US seeks to check Iran military sites
UNITED NATIONS - ReutersThe United States wants to know if the United Nations atomic watchdog plans to inspect Iranian military sites to verify Tehran's compliance with a 2015 nuclear deal, the U.S. ambassador to the United Nations, Nikki Haley, said on Aug. 22.
Haley was set to meet with International Atomic Energy Agency (IAEA) officials in Vienna yesterday for what she described as a fact-finding mission, which is part of President Donald Trump's review of the deal Iran made with world powers to curb its nuclear program in return for the lifting of most sanctions.
"If you look ... at past Iranian behavior, what you've seen is there have been covert actions at military sites, at universities, things like that," Haley, a member of Trump's cabinet, told Reuters in an interview.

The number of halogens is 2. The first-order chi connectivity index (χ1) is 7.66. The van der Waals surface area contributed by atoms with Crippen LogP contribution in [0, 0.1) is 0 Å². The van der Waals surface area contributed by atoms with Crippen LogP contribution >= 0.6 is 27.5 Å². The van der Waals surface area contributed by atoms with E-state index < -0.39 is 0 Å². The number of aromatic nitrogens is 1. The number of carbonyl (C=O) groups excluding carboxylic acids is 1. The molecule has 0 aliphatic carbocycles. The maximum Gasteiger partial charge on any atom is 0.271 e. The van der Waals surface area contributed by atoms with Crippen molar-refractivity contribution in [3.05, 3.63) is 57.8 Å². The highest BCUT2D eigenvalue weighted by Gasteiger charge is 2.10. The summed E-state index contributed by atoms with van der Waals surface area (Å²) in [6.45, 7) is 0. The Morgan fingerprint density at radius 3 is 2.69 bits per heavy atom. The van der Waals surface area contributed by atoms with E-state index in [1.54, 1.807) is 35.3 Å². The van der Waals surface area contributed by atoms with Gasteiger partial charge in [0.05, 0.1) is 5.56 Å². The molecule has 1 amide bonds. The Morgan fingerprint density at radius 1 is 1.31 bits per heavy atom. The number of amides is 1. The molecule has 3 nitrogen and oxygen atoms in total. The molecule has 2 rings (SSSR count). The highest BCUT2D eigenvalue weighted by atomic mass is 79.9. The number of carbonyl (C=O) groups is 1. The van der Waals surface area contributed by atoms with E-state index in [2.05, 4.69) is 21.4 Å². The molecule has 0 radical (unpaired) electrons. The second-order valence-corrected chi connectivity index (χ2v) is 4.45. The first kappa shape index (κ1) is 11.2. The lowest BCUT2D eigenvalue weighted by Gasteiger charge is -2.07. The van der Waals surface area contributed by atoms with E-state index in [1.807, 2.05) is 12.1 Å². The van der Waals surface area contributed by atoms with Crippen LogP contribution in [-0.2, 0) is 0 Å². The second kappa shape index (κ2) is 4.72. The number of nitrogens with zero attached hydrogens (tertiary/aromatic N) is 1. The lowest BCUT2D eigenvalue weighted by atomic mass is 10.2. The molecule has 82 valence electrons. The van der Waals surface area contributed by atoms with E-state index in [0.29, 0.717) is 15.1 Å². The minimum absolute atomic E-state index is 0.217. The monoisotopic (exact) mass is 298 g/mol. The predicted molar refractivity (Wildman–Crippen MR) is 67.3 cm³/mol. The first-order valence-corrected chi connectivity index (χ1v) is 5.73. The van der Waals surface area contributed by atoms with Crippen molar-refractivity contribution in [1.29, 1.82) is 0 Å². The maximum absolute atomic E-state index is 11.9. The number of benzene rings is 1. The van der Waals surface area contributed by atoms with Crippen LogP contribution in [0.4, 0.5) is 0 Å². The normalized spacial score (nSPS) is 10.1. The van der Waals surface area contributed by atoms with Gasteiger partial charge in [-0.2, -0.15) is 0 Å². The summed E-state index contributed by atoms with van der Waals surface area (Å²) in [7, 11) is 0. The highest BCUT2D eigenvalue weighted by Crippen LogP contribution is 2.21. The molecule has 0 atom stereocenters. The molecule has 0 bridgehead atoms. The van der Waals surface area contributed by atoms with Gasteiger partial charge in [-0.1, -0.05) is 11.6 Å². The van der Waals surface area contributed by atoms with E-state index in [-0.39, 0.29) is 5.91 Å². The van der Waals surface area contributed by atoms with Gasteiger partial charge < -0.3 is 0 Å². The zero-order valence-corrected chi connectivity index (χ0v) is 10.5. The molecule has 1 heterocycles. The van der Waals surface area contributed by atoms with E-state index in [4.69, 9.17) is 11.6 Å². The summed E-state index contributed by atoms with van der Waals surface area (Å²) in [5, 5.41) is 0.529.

"There were already issues in those locations, so are they including that in what they look at to make sure that those issues no longer remain?" she said. "They have the authority to look at military sites now. They have the authority to look at any suspicious sites now, it's just are they doing it?"
She said she was traveling to Vienna to ask questions, not to push the IAEA to do anything.
Iran's top authorities have flatly rejected giving international inspectors access to their military sites, and Iranian officials have told Reuters that any such move would trigger harsh consequences.
"Why would they say that if they had nothing to hide? Why wouldn't they let the IAEA go there?" Haley said.
The IAEA polices restrictions the deal placed on Iran's nuclear activities and reports quarterly.